Top Falcons Free Agent Named ‘Most Overrated’ at his Position

Foyesade Oluokun

Getty The Falcons' leading tackler has been named "most overrated" at his position in free agency.

Foyesade Oluokun has put himself in a strong position ahead of free agency, thanks to his performances for the Atlanta Falcons last season. He led the NFL in tackles and showed excellent durability during a breakout campaign in a contract year.

Now, Oluokun has the chance to cash in for more than $10 million per year before the market officially opens on Wednesday, March 16. That is if the Falcons don’t retain the quarterback of their defense.

It would be worth the investment for general manager Terry Fontenot. Oluokun has established himself as a key part of the Falcons’ scheme, although not everybody is convinced the middle linebacker is worth the money he’s likely to receive.

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In fact, one writer for a leading analytics site believes Oluokun is the most overrated player at his position set to test this year’s market.

Stats Don’t Impress Oluokun’s Detractors

Writing for ESPN, Anthony Treash of Pro Football Focus named Oluokun overrated: “Oluokun has left a lot to be desired as a starter for Atlanta over the last two seasons. He owns a 48.9 PFF grade collectively over that span, ranking 45th of 65 qualifiers. Despite that, Oluokun is likely to secure a four-year, $40 million contract in free agency, according to PFF’s projections. This is because linebackers are generally rewarded for high tackle totals even though it’s a flawed method of evaluation.”

It reads like a harsh assessment of a player who is still 26 and only just beginning to scratch the surface of his prime. There was compelling evidence of what Oluokun can mature into when he paced every defender with 192 tackles last season.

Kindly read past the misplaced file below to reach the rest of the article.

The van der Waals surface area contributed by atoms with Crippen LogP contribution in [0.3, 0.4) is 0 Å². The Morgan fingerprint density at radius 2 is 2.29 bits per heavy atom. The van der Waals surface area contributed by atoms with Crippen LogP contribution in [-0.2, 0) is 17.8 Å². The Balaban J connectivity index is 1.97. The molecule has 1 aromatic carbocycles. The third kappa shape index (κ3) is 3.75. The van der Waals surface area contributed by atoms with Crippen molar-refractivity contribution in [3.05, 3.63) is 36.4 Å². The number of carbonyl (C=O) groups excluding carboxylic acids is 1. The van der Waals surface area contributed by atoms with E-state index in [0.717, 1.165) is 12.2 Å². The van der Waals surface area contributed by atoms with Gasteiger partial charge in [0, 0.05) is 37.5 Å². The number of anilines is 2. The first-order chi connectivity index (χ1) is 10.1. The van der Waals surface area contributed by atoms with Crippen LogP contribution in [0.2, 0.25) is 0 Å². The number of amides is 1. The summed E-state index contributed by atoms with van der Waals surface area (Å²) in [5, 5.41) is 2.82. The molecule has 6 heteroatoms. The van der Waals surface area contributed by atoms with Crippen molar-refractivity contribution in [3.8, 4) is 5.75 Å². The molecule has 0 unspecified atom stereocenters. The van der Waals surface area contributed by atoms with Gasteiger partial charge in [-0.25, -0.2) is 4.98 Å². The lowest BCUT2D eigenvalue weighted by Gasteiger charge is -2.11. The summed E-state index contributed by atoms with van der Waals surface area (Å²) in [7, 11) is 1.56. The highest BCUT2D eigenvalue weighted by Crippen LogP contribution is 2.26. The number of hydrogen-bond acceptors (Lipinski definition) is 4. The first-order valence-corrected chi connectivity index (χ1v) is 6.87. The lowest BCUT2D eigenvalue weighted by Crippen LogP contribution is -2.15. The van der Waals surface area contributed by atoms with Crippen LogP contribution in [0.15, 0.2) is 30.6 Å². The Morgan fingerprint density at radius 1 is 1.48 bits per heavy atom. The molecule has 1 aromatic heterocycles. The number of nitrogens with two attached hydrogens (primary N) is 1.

Aside from the tackles, Oluokun also chipped in with two sacks, six pass breakups, three interceptions and one forced fumble. Those numbers are ample proof of his ability to impact both phases of offenses.

Oluokun was active, tough and decisive, all qualities obvious in this highlight package put together by the Falcons’ official Twitter account:

Treash is right to point out how tackle numbers aren’t always the most reliable way to measure a linebacker’s effectiveness. A lot of times it depends where and when those tackles are being made.

Do most occur after 5-10-yard gains? Are a good percentage of those tackles made in garbage time when games are already decided?

Those are questions facing every linebacker, but Oluokun does have one asset in his favor. Specifically, the ability to drop ball-carriers at first contact, per PFF’s Jon Marci:

That’s no easily dismissed statistic for a middle linebacker who is far from the classic, big-bodied thumper often associated with the role. Oluokun only tips the scales at 215 pounds, but he plays bigger and with more intensity, one reason why he deserves a decent payday this offseason.

Treash put that potential payday at $10 million annually, while his fellow PFF writer, Ari Meirov, thinks Oluokun could earn “up to $12 million a year.” Like Treash, Meirov also believes Oluokun will be overpaid.

The idea of Oluokun’s skills being misjudged or overlooked altogether, could play to the Falcons’ advantage.

Critics Could Do Falcons a Favor

Keeping Oluokun would be a minor coup for Fontenot. The linebacker is part of a clutch of important players a burgeoning defense will need in order to improve this year.

Defensive coordinator Dean Pees knows he can rely on nose tackle Grady Jarrett to draw attention up front. Pees also knows A.J. Terrell is a legitimate shutdown cornerback.

Oluokun is Pees’ trusted signal-caller, a player who understands the scheme and thrives within its parameters. He also stays on the field, having started every game last season and “played 98% of the Falcons’ defensive snaps,” per The Athletic‘s Sheil Kapadia.

His levels of durability and production make Oluokun worth bringing back, something more likely to happen if a few teams around the league share the opinions of Treash of Meirov.

It shouldn’t take much to talk Oluokun into returning if his initial market runs cold. He’s already indicated he would be open to staying with the Falcons, according to D. Orlando Ledbetter of The Atlanta Journal-Constitution:

Fontenot won’t be able to offer top-tier money, not even after Calvin Ridley’s suspension for violating the league’s gambling policy put the Falcons $3,820,734 below the salary cap, per

Yet, a bit of clever wheeling and dealing should put the Falcons in position to offer Oluokun terms appealing enough to stick around for at least another couple of seasons.

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